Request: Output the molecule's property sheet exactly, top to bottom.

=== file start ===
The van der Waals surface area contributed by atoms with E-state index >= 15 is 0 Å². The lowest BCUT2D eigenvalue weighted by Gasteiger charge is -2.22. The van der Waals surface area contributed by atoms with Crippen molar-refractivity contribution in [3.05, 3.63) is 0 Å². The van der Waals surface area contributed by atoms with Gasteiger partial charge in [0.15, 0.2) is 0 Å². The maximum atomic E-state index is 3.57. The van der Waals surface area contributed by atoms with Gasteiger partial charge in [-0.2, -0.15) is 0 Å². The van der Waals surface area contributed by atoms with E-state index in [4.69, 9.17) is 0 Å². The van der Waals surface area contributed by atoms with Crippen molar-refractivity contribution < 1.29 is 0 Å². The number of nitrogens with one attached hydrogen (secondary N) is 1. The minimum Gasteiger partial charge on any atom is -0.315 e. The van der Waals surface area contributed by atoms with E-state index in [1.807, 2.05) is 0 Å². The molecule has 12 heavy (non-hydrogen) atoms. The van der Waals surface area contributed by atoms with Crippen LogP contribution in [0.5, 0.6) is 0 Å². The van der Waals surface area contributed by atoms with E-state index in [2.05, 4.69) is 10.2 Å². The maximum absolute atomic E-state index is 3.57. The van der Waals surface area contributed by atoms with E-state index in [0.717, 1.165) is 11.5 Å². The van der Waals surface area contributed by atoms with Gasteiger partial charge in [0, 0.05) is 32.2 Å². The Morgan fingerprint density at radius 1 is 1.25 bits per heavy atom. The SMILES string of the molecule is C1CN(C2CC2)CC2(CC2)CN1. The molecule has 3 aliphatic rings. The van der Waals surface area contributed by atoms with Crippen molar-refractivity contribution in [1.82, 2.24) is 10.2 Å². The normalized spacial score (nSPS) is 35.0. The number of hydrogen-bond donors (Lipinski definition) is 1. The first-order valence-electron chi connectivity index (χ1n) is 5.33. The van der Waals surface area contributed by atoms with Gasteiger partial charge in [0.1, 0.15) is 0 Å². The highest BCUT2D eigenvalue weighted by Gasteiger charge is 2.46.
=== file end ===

The van der Waals surface area contributed by atoms with E-state index >= 15 is 0 Å². The lowest BCUT2D eigenvalue weighted by Gasteiger charge is -2.22. The van der Waals surface area contributed by atoms with Crippen molar-refractivity contribution in [3.05, 3.63) is 0 Å². The van der Waals surface area contributed by atoms with Gasteiger partial charge in [0.15, 0.2) is 0 Å². The maximum atomic E-state index is 3.57. The van der Waals surface area contributed by atoms with Gasteiger partial charge in [-0.2, -0.15) is 0 Å². The van der Waals surface area contributed by atoms with E-state index in [4.69, 9.17) is 0 Å². The van der Waals surface area contributed by atoms with Crippen molar-refractivity contribution < 1.29 is 0 Å². The number of nitrogens with one attached hydrogen (secondary N) is 1. The minimum Gasteiger partial charge on any atom is -0.315 e. The van der Waals surface area contributed by atoms with E-state index in [1.807, 2.05) is 0 Å². The molecule has 12 heavy (non-hydrogen) atoms. The van der Waals surface area contributed by atoms with Crippen LogP contribution in [0.5, 0.6) is 0 Å². The van der Waals surface area contributed by atoms with E-state index in [2.05, 4.69) is 10.2 Å². The maximum absolute atomic E-state index is 3.57. The van der Waals surface area contributed by atoms with E-state index in [0.717, 1.165) is 11.5 Å². The van der Waals surface area contributed by atoms with Gasteiger partial charge in [0, 0.05) is 32.2 Å². The Morgan fingerprint density at radius 1 is 1.25 bits per heavy atom. The SMILES string of the molecule is C1CN(C2CC2)CC2(CC2)CN1. The molecule has 3 aliphatic rings. The van der Waals surface area contributed by atoms with Crippen molar-refractivity contribution in [1.82, 2.24) is 10.2 Å². The normalized spacial score (nSPS) is 35.0. The number of hydrogen-bond donors (Lipinski definition) is 1. The first-order valence-electron chi connectivity index (χ1n) is 5.33. The van der Waals surface area contributed by atoms with Gasteiger partial charge in [0.1, 0.15) is 0 Å². The highest BCUT2D eigenvalue weighted by Gasteiger charge is 2.46.